Having governed the Church until 382, he delivered his farewell speech - the Syntacterion, in which he demonstrated the Divinity of the Son - before 150 bishops and the Emperor Theodosius the Great; in this speech he requested, and received from all, permission to retire from the see of Constantinople. He returned to Nazianzus, where he lived to the end of his life, and reposed in the Lord in 391, having lived some sixty-two years.
His extant writings, both prose and poems in every type of metre, demonstrate his lofty eloquence and his wondrous breadth of learning. In the beauty of his writings, he is considered to have surpassed the Greek writers of antiquity, and because of his God-inspired theological thought, he received the surname "Theologian." Although he is sometimes called Gregory of Nazianzus, this title belongs properly to his father; he himself is known by the Church only as Gregory the Theologian. He is especially called "Trinitarian Theologian," since in virtually every homily he refers to the Trinity and the one essence and nature of the Godhead. Hence, Alexius Anthorus dedicated the following verses to him:
Like an unwandering star beaming with splendour,
Thou bringest us by mystic teachings, O Father,
To the Trinity's sunlike illumination,
O mouth breathing with fire, Gregory most mighty.
The Orthodox Church celebrates his feast on January 25.
Saint Gregory Nazianzus is the Doctor of Theologians. His profound words are: God accepts our desires as though they were a great value. God longs ardently for us to desire and love the Supreme Being who is always our Father, Brother and Lover.
St Gregory Nazianzus, 330-390. Doctor of Theologians. Feast Jan 2nd.
Saints Basil the Great & Gregory Nazianzen,
Bishops & Doctors of the Church
Basil and Gregory of Nazianzus,
St. Basil (329-379) was a brilliant student born of a Christian family in Caesarea, Cappadocia (Turkey). For some years, he followed the monastic way of life. He vigorously fought the arian heresy. He become Archbishop of Caesarea in 370. Monks of the Eastern Church today still follow the monastic rules which he se down.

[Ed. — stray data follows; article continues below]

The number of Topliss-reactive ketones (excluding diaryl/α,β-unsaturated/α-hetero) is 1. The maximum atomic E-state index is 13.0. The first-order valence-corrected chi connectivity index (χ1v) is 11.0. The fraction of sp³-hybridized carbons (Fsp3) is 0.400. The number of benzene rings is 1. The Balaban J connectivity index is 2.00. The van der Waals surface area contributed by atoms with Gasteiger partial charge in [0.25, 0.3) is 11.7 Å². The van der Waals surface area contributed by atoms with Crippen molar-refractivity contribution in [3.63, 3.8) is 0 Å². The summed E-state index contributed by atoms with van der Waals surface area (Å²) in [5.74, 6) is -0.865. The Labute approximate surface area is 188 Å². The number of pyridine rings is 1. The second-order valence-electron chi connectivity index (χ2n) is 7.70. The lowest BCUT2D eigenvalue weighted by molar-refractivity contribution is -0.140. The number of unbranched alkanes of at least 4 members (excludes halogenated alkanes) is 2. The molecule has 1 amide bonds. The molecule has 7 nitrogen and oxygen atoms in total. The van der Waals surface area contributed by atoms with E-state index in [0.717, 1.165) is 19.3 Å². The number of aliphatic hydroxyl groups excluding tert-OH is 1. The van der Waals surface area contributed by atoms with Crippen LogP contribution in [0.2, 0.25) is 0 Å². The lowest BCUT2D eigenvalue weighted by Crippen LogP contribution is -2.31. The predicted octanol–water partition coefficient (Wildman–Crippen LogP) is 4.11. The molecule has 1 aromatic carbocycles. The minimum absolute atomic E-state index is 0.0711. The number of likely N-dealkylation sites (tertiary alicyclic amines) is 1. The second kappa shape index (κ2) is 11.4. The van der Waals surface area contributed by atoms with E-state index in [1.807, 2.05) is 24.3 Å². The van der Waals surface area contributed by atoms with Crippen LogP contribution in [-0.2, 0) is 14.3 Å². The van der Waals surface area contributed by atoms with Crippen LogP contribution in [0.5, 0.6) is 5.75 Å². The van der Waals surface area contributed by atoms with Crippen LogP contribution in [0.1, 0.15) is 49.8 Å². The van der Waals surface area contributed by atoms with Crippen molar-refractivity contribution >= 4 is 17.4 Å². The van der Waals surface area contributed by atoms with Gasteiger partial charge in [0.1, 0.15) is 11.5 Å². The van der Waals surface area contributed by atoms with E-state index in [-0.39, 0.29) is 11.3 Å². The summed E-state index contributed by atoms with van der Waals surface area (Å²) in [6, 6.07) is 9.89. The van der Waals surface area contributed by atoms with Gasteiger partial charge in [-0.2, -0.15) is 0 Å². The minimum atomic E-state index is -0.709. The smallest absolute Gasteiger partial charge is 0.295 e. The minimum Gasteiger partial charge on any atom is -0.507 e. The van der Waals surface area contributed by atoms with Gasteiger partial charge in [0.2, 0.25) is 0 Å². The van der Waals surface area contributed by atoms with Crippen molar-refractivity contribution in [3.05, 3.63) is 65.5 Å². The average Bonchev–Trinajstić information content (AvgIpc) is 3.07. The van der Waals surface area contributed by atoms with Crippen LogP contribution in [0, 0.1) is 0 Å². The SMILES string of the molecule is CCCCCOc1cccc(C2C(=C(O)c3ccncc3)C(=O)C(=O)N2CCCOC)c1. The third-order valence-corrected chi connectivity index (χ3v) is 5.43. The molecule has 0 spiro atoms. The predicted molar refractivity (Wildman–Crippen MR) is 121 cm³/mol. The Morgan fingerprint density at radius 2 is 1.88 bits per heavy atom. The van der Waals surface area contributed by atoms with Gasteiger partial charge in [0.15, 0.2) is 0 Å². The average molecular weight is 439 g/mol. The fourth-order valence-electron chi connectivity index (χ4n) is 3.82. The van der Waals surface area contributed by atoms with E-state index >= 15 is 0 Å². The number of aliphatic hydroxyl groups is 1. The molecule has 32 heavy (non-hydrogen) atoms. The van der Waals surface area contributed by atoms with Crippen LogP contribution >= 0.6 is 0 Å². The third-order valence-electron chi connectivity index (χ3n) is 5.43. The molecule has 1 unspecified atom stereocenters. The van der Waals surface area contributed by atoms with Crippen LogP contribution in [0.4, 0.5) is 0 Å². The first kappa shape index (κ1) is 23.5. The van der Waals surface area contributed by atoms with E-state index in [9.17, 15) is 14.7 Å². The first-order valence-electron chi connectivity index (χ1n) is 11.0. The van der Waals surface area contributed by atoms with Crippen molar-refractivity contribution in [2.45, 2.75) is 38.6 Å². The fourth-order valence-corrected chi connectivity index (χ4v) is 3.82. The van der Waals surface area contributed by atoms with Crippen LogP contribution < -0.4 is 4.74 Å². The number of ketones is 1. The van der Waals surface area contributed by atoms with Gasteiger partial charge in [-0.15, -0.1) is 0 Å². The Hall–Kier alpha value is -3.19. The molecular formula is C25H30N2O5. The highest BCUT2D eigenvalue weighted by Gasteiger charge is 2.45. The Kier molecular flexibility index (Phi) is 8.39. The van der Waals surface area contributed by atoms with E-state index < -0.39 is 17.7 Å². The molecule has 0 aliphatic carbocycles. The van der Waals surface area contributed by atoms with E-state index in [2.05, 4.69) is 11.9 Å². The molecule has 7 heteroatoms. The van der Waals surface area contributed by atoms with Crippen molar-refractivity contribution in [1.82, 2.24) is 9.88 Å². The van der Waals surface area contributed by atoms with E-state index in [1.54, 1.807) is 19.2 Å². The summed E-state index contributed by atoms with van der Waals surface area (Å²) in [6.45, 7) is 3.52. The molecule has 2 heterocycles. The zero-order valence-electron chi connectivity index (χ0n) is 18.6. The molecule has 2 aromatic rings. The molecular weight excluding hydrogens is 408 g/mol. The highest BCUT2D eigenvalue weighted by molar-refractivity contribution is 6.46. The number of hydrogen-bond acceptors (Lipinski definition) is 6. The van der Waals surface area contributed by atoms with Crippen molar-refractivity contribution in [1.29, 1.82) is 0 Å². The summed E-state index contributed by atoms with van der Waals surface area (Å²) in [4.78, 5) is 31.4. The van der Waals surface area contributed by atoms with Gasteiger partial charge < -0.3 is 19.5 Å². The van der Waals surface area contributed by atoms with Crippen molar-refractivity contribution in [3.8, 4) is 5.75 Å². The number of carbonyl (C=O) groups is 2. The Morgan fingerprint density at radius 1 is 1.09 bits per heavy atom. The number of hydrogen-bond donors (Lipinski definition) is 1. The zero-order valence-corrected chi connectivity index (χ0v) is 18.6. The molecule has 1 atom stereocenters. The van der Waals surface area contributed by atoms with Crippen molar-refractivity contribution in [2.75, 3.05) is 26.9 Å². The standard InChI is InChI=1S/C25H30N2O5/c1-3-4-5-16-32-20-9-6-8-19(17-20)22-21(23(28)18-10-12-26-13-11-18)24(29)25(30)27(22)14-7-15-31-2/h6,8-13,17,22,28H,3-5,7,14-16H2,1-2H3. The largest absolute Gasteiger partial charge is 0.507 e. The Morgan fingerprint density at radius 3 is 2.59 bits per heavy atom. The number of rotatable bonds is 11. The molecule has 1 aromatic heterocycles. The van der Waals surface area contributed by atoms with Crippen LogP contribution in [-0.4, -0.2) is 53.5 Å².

St. Gregory (329-389) was also from Cappadocia. A friend of St. Basil, he too followed the monastic way of life for some years. In 381 he became Archbishop of Constantinople. It was during this period the Arian heresy was at it height. He was called "The Theologian" because of his great learning and talent for oratory.
Source: Daily Roman Missal, Edited by Rev. James Socías, Midwest Theological Forum, Chicago, Illinois ©2003
God our Father,
You inspired the Church
with the example and teaching of Your saints Basil and Gregory.
In humility may we come to know Your truth
and put it into action with faith and love.
Grant this through our Lord Jesus Christ, Your Son,
who lives and reigns with You and the Holy Spirit,
one God, for ever and ever. Amen.
First Reading: Ephesians 4:1-7, 11-13
I therefore, a prisoner for the Lord, beg you to lead a life worthy of the calling to which you have been called, with all lowliness and meekness, with patience, forbearing one another in love, eager to maintain the unity of the Spirit in the bond of peace. There is one body and one Spirit, just as you were called to the one hope that belongs to your call, one Lord, one faith, one baptism, one God and Father of us all, who is above all and through all and in all. But grace was given to each of us according to the measure of Christ's gift. And his gifts were that some should be apostles, some prophets, some evangelists, some pastors and teachers, to equip the saints for the work of ministry, for building up the body of Christ, until we all attain to the unity of the faith and of the knowledge of the Son of God, to mature manhood, to the measure of the stature of the fulness of Christ.
Gospel Reading: Matthew 23:8-12
But you are not to be called rabbi, for you have one teacher, and you are all brethren. And call no man your father on earth, for you have one Father, who is in heaven. Neither be called masters, for you have one master, the Christ. He who is greatest among you shall be your servant; whoever exalts himself will be humbled, and whoever humbles himself will be exalted.
Related page on the Vatican Website: Benedict XVI, General Audience, Paul VI Audience Hall, Wednesday, July 4, 2007, Saint Basil (part 1) | Benedict XVI, General Audience, Paul VI Audience Hall, Wednesday, August 1, 2007, Saint Basil (part 2) | Benedict XVI, General Audience, Paul VI Audience Hall, Wednesday, August 8, 2007, Saint Gregory Nazianzen (part 1) | Benedict XVI, General Audience, Paul VI Audience Hall, Wednesday, August 22, 2007, Gregory Nazianzen (part 2)